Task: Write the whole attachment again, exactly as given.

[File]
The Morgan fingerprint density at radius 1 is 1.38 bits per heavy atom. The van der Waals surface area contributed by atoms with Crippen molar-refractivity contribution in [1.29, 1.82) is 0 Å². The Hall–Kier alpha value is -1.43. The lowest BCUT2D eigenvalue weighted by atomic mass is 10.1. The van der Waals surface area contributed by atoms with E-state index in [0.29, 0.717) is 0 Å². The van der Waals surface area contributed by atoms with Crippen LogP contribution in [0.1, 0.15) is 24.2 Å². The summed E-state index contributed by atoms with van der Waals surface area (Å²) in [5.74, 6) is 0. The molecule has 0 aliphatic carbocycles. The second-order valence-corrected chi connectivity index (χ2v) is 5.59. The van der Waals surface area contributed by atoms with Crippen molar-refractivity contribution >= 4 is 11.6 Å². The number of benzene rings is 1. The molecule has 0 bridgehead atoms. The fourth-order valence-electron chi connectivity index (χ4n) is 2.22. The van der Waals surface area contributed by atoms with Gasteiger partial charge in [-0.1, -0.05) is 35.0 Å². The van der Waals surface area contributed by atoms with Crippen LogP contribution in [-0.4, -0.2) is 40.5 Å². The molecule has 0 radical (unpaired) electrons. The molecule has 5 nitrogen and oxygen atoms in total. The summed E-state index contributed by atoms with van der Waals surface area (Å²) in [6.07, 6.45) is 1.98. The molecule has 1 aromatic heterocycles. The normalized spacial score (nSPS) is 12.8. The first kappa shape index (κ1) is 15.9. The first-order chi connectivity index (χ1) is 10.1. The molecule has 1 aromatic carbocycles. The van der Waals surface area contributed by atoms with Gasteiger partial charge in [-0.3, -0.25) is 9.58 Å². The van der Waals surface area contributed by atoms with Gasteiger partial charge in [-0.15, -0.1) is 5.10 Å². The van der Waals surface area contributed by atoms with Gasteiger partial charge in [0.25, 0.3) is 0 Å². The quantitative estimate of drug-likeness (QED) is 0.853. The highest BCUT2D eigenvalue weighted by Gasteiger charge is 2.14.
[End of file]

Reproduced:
The Morgan fingerprint density at radius 1 is 1.38 bits per heavy atom. The van der Waals surface area contributed by atoms with Crippen molar-refractivity contribution in [1.29, 1.82) is 0 Å². The Hall–Kier alpha value is -1.43. The lowest BCUT2D eigenvalue weighted by atomic mass is 10.1. The van der Waals surface area contributed by atoms with E-state index in [0.29, 0.717) is 0 Å². The van der Waals surface area contributed by atoms with Crippen LogP contribution in [0.1, 0.15) is 24.2 Å². The summed E-state index contributed by atoms with van der Waals surface area (Å²) in [5.74, 6) is 0. The molecule has 0 aliphatic carbocycles. The second-order valence-corrected chi connectivity index (χ2v) is 5.59. The van der Waals surface area contributed by atoms with Crippen molar-refractivity contribution >= 4 is 11.6 Å². The number of benzene rings is 1. The molecule has 0 bridgehead atoms. The fourth-order valence-electron chi connectivity index (χ4n) is 2.22. The van der Waals surface area contributed by atoms with Gasteiger partial charge in [-0.1, -0.05) is 35.0 Å². The van der Waals surface area contributed by atoms with Crippen LogP contribution in [-0.4, -0.2) is 40.5 Å². The molecule has 0 radical (unpaired) electrons. The molecule has 5 nitrogen and oxygen atoms in total. The summed E-state index contributed by atoms with van der Waals surface area (Å²) in [6.07, 6.45) is 1.98. The molecule has 1 aromatic heterocycles. The normalized spacial score (nSPS) is 12.8. The first kappa shape index (κ1) is 15.9. The first-order chi connectivity index (χ1) is 10.1. The molecule has 1 aromatic carbocycles. The van der Waals surface area contributed by atoms with Gasteiger partial charge in [-0.3, -0.25) is 9.58 Å². The van der Waals surface area contributed by atoms with Gasteiger partial charge in [-0.15, -0.1) is 5.10 Å². The van der Waals surface area contributed by atoms with Gasteiger partial charge in [0.25, 0.3) is 0 Å². The quantitative estimate of drug-likeness (QED) is 0.853. The highest BCUT2D eigenvalue weighted by Gasteiger charge is 2.14.